• 4/3/2015

    Punctuate Your Game With Visual Contact
    by Rick Woelfel

    Guidelines for personal and professional etiquette stress the importance of good eye contact.

    It’s no different in officiating. When communicating with partners, players, coaches or administrators, good eye contact is an effective officiating tool, one that can prevent a small issue from becoming a big problem.

  • 4/1/2015

    The Commandments of Communicating With Coaches
    by George Demetriou

    Dealing with coaches is not an exact science; they are as different as anyone else you would encounter in another forum. What works with one coach may not work with another. Over time, the “book” on the coach will be known and will become a guide in dealing with him or her. Meanwhile, there are certain approaches that have a high degree of success and others that are sure to fail. Here are some tips.

  • 1/10/2015

    by Michael Menard

    One night I drove to a rink in Amherst, N.Y., to watch the Empire State Games, an Olympic-style event for amateur high school athletes. The hockey game I watched was standing room only. I found a spot in the back corner and saw one of my role models step on the ice.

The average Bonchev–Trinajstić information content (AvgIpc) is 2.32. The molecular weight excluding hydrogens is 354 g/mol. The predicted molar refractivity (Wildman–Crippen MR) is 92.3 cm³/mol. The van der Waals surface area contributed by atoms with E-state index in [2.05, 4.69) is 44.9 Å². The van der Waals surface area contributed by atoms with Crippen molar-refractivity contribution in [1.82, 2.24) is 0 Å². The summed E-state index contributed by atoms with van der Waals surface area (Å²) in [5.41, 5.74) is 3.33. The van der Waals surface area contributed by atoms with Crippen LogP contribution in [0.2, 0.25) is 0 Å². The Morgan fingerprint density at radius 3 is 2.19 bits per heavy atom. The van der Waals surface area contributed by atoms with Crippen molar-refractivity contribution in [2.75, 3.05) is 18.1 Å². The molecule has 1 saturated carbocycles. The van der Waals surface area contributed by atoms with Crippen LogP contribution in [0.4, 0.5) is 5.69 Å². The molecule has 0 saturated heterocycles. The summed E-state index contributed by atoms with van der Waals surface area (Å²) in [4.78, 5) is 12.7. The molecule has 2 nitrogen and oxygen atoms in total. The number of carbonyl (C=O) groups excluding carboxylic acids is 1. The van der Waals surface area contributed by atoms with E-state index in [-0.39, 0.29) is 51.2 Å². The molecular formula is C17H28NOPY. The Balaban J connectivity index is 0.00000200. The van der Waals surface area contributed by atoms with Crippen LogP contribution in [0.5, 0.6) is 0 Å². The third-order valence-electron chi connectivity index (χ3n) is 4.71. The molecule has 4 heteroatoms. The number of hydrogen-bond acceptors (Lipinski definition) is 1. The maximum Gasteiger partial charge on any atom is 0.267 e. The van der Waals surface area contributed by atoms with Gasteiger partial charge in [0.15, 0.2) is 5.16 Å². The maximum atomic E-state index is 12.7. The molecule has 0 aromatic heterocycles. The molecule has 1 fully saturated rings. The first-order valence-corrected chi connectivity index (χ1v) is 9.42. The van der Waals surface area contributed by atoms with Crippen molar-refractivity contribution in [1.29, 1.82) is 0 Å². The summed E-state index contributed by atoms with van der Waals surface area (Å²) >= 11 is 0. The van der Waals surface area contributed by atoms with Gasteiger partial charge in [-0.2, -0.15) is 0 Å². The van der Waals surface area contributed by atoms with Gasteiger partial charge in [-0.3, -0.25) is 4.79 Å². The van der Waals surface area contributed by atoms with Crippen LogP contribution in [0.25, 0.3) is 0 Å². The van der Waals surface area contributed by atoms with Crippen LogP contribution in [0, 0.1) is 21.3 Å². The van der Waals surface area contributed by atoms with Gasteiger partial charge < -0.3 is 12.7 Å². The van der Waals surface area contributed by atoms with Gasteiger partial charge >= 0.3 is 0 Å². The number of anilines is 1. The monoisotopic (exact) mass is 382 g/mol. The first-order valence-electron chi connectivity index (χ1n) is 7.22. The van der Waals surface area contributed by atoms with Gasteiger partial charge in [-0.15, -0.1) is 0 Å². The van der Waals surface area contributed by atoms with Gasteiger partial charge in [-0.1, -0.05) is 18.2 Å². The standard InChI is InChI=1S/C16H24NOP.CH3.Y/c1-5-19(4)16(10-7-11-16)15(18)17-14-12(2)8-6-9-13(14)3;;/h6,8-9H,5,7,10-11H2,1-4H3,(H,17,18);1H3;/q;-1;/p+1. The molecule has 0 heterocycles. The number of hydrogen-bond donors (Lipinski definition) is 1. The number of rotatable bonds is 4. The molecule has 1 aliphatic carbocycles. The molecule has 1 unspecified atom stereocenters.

Was it a player? No, it was a referee. I watched him work that game nearly flawlessly. Every call seemed to be perfect, and he acted so confidently even when surrounded by players during controversy. I asked myself how I could do the same thing. Since that day, I looked to him as a role model.

  • 11/3/2014

    Officiating and the Lessons for a Lifetime
    by Doug Day

    As a high school basketball coach, Darryl Deets developed a lot of respect for officials working his games. He even considered becoming an official until he realized it was too much like his day job. “When you are out there making decisions, being independent in exercising your discretion, I thought it was too much like being a judge,” Deets said.

  • 11/3/2014

    An often overlooked bit of pregame business is to identify the game-site supervisor. Often at the high school level that person will be the athletic director. When a fan becomes unruly, officials should let the game manager deal with the problem.